The plan sponsor argued that restitution on the unjust enrichment claim is barred by the existence of the plan, which was a contract that covered the subject matter of the claim for restitution. To support this argument, the plan sponsor further argued that the subject matter should be interpreted broadly as referring to the general subject matter of the contract, rather than any specific term. Specifically, the plan unambiguously excluded the Later-Recognized NOLs by covering only NOLs “in existence and available immediately after the Effective Date” of the plan, and the plan provided that the trust was to be paid interest only on the NOL Utilization Value that was distributable to the trust.
The bankruptcy court acknowledged that a claim for restitution is barred if there is a valid contract between the parties governing the same subject matter, and that the plan and the note needed not specifically address the Later-Recognized NOLs or the interest on the Turn-Around NOLs for these items to be within the subject matter of the plan and the note. That said, the bankruptcy court determined that it was improper to dismiss the restitution claim at the pleading stage because the Later-Recognized NOLs and the interest on the Turn-Around NOLs were not “specifically and unequivocally” covered by the plan and the note. Additionally, the court stated that at least one provision of the note concerning interest was vague and that the plan sponsor was ignoring the fact that there is a difference between “interest” and the benefit of “time value.”
Reformation of the Plan
The trust also asserted a claim for reformation of the plan, which was founded upon an allegation that the plan was based on either a mutual mistake or a unilateral mistake because the parties contemplated that the plan would require the plan sponsor to make payment to the trust for the benefit of the debtors’ stakeholders. Thus, the trust believed that the plan should be reformed to properly express the parties’ intent.
In support of its motion to dismiss, the plan sponsor argued that reformation would be a modification of the plan under section 1127 of the Bankruptcy Code, and, because the plan had been substantially consummated, the plan could not be modified under section 1127. The plan sponsor argued that section 1101(2)(A) of the Bankruptcy Code focuses on the transfer of property to and from the debtor, and that all such transfers contemplated under the plan had been completed, i.e., the transfer from the plan sponsor to the trust was not a transfer that was required for substantial consummation of the plan. Moreover, the plan sponsor argued that distributions to creditors under the plan had commenced by way of distribution of the trust certificates to the debtors’ creditors and the payment of administrative claims. Finally, the plan sponsor pointed out that the plan specifically stated that amendments to the plan were not allowed without the plan sponsor’s consent.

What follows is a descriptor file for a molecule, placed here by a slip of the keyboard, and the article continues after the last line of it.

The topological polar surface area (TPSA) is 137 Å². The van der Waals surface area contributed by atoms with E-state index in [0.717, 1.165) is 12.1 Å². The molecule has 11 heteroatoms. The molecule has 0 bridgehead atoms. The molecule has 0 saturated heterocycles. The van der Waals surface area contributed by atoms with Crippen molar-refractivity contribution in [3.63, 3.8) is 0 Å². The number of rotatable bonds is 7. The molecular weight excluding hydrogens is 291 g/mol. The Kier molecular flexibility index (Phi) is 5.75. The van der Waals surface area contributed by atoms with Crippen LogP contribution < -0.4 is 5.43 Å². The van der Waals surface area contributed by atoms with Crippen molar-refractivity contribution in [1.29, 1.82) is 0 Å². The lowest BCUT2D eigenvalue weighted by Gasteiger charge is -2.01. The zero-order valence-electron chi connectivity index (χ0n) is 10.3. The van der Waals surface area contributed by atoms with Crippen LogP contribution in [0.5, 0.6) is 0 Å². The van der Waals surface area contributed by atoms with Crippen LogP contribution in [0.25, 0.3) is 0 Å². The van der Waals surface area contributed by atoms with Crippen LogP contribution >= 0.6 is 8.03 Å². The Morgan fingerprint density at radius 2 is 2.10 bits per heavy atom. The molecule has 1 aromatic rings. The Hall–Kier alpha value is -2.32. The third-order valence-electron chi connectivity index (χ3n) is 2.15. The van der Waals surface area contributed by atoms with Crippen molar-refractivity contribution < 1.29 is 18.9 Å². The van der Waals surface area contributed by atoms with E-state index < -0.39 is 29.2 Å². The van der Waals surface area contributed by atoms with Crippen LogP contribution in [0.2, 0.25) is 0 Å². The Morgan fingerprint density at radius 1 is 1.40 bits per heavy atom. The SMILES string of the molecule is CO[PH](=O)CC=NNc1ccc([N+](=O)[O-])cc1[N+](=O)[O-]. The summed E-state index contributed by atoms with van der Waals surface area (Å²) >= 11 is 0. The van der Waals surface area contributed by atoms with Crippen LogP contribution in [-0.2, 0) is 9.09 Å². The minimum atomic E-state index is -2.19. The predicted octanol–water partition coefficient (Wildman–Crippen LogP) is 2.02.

The bankruptcy court rejected the plan sponsor’s arguments. First, the bankruptcy court noted that section 1101(2)(A) is not restricted to transfers of “property of the estate” or transfers “to or from the debtor.” Thus, because the plan sponsor had not made the requisite transfers to the trust, the plan had not been substantially consummated.
Even if the plan had been substantially consummated, the court determined that the reformation claim could not be dismissed because reformation of the plan is different from plan modification. Although the plan sponsor’s consent would be needed to amend or modify the plan, such consent was not required for the reformation of the plan because reformation is an equitable remedy that merely determines parties’ intent and the legal effect of any given contract.
Debtors, their stakeholders, and plan sponsors should be aware of cases like Superior National and the risk that a bargained-for deal may be attacked long after confirmation of a chapter 11 plan. Superior National highlights the great care and critical thinking that counsel must undertake when structuring a chapter 11 plan, and serves as a reminder that a chapter 11 plan is a contract that can be subject to typical contractual remedies like reformation and restitution. This is especially true when a chapter 11 plan involves complicated formulas like that at issue in Superior National and the plan does not turn out to benefit debtors and/or their stakeholders as expected. Parties that value certainty should be sure to clarify any ambiguities and be as specific as possible in drafting a chapter 11 plan to address any foreseeable contingencies.